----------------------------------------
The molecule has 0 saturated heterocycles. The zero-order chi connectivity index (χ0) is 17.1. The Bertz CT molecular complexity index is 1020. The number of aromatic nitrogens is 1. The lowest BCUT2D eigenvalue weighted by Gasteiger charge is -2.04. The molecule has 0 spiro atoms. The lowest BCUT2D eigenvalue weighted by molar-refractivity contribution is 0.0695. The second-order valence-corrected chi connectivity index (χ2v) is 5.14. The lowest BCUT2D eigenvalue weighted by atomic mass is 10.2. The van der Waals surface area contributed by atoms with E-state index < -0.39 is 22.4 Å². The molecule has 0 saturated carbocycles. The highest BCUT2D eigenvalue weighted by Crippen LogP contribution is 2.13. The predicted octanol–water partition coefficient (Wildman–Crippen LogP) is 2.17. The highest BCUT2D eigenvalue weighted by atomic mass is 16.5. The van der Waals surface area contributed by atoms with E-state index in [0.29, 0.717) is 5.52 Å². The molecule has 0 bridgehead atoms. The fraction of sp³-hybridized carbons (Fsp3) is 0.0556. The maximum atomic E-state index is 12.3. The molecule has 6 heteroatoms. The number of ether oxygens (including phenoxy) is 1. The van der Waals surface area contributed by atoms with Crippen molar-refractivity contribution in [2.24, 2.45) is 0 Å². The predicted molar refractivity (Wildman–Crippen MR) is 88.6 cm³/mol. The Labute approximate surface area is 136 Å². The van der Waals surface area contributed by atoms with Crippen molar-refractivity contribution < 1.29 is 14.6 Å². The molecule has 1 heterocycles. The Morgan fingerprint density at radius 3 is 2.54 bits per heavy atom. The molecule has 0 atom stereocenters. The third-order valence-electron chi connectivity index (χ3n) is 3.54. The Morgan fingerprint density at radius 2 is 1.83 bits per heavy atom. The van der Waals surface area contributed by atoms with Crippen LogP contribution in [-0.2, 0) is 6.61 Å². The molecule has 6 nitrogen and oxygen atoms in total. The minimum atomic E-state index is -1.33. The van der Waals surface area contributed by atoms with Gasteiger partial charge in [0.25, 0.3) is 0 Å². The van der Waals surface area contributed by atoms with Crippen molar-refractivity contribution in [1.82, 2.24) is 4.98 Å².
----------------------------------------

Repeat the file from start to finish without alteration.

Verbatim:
The molecule has 0 saturated heterocycles. The zero-order chi connectivity index (χ0) is 17.1. The Bertz CT molecular complexity index is 1020. The number of aromatic nitrogens is 1. The lowest BCUT2D eigenvalue weighted by Gasteiger charge is -2.04. The molecule has 0 spiro atoms. The lowest BCUT2D eigenvalue weighted by molar-refractivity contribution is 0.0695. The second-order valence-corrected chi connectivity index (χ2v) is 5.14. The lowest BCUT2D eigenvalue weighted by atomic mass is 10.2. The van der Waals surface area contributed by atoms with E-state index < -0.39 is 22.4 Å². The molecule has 0 saturated carbocycles. The highest BCUT2D eigenvalue weighted by Crippen LogP contribution is 2.13. The predicted octanol–water partition coefficient (Wildman–Crippen LogP) is 2.17. The highest BCUT2D eigenvalue weighted by atomic mass is 16.5. The van der Waals surface area contributed by atoms with E-state index in [0.29, 0.717) is 5.52 Å². The molecule has 0 bridgehead atoms. The fraction of sp³-hybridized carbons (Fsp3) is 0.0556. The maximum atomic E-state index is 12.3. The molecule has 6 heteroatoms. The number of ether oxygens (including phenoxy) is 1. The van der Waals surface area contributed by atoms with Crippen molar-refractivity contribution in [2.24, 2.45) is 0 Å². The predicted molar refractivity (Wildman–Crippen MR) is 88.6 cm³/mol. The Labute approximate surface area is 136 Å². The van der Waals surface area contributed by atoms with Crippen molar-refractivity contribution < 1.29 is 14.6 Å². The molecule has 1 heterocycles. The Morgan fingerprint density at radius 3 is 2.54 bits per heavy atom. The molecule has 0 atom stereocenters. The third-order valence-electron chi connectivity index (χ3n) is 3.54. The Morgan fingerprint density at radius 2 is 1.83 bits per heavy atom. The van der Waals surface area contributed by atoms with Crippen LogP contribution in [-0.2, 0) is 6.61 Å². The molecule has 6 nitrogen and oxygen atoms in total. The minimum atomic E-state index is -1.33. The van der Waals surface area contributed by atoms with Gasteiger partial charge in [0.25, 0.3) is 0 Å². The van der Waals surface area contributed by atoms with Crippen molar-refractivity contribution in [1.82, 2.24) is 4.98 Å².